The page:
May 4 (Bloomberg) -- Wolfgang Joop, the German fashion designer, will sell 10 paintings by the Art Deco artist Tamara de Lempicka, with a total top estimate of $18.6 million, at a Sotheby’s New York auction this week.
Among the works on offer in the May 5 and 6 sale are a portrait of Duchesse de la Salle in a manly suit, and one of Marjorie Ferry, draped in white cloth like a Greek statue. Both paintings have top estimates of $6 million. Joop, 64, said by e- mail that he has decided to stop collecting and instead wants to concentrate on creating his own art.
“In my 2003 autobiographical novel ‘Im Wolfspelz,’ I have my main character Wolf in his New York penthouse being asked by a Tamara de Lempicka picture, ‘Why did you buy me instead of painting me?’” Joop said in an e-mailed answer to written questions. “Now as an artist, I am investing the money I earn in my own art. My collecting years are behind me.”
Sotheby’s described Joop’s Lempickas as “the finest group of paintings by the artist ever to appear at auction.” Joop said he isn’t concerned about the timing of the sale, which comes as Sotheby’s and its rival Christie’s International cut jobs. Contemporary-art prices have dropped 30 to 50 percent during the past six months in the worst recession since World War II, according to dealers.
“In crisis times, only what is already proven can survive,” Joop said. “A Damien Hirst auction like the one in the fall of 2008 would certainly not be as successful” if it took place now, he said. Hirst’s two-day “Beautiful Inside My Head Forever” sale in London raised 111.5 million pounds ($163 million). “If I were a new collector with a big budget, I would buy Tamara.”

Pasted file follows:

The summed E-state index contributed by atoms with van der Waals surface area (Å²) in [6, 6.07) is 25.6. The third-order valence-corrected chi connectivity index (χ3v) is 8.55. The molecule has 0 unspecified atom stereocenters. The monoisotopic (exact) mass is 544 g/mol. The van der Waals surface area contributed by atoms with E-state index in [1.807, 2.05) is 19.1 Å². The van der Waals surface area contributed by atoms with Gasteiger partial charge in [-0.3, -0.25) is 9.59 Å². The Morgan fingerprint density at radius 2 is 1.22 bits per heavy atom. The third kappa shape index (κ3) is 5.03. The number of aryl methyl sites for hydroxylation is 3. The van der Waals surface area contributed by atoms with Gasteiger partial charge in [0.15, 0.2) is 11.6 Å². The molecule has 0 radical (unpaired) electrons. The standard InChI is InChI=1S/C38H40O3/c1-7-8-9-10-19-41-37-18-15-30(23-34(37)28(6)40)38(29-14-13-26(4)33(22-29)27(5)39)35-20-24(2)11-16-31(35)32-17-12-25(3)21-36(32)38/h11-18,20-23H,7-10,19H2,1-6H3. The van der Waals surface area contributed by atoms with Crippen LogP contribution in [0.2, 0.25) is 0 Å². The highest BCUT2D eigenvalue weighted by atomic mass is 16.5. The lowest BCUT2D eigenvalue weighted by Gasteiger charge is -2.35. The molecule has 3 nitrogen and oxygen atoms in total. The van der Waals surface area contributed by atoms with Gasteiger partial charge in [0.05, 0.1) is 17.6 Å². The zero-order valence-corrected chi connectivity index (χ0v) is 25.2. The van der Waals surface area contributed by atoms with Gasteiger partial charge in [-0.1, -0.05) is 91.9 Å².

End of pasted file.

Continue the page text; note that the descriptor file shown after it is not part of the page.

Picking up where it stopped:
Lempicka was born in 1898 to a family of Polish-Russian aristocrats. She married a Warsaw lawyer with no money, and together they fled from the Bolsheviks in 1918 to Paris.
There she led a decadent lifestyle and gained a reputation as a portrait artist. She moved to the U.S. before World War II with her second husband and became the favorite artist of the Hollywood stars. Her paintings often feature strong, glamorous, modern women -- some are vampish and erotic. Lempicka collectors include Madonna, Jack Nicholson and Barbra Streisand. Joop said Madonna owns “Andromeda,” an image of a naked woman in chains.
“Tamara was beautiful, strong, sexually ambivalent as well as an individualist, which attracts me,” he said. “When I design clothes, it is for this type. And the women who surround me and influence me are a little bit Tamara: pale complexions, red lips, bold expressions.”
Joop presented the first collection under his Wunderkind label in Berlin in 2004. The brand now sells in over 100 stores around the world. Wunderkind opened two boutiques in Germany and its first international shop in London last year.
The Lempicka paintings hung in Joop’s New York penthouse, though they were often away from home, on loan to museums around the world, the designer said. He began collecting them in 1978 and bought the last one in 2003.
“I whisked away the first picture, ‘Dans l’Opera,’ from under Andy Warhol’s nose,” he said. “He was a notorious penny pincher, though very rich compared with me back then.”
The 1941 portrait of a woman with flower-adorned red curls and an expansive decolletage has an estimated top price of $400,000. The lowest-priced item is “Portrait d’Evelyne P.” which Sotheby’s expects to fetch between $80,000 and $120,000.
Joop’s own art will go on display at the Kunsthalle Rostock on May 10. According to the museum’s Web site, the show includes a textile installation in several parts that will be presented to the public for the first time. Joop said he is working on “large-format tapestry pictures.”
Sotheby’s will offer four of Joop’s Lempickas on May 5 and six the following day at the New York auction.
“Every separation is painful,” Joop said. “Tamara is my soulmate and it was love at first sight. From 1978 to 2009, we lived together for a while.”
To contact the writer on the story: Catherine Hickley at email@example.com.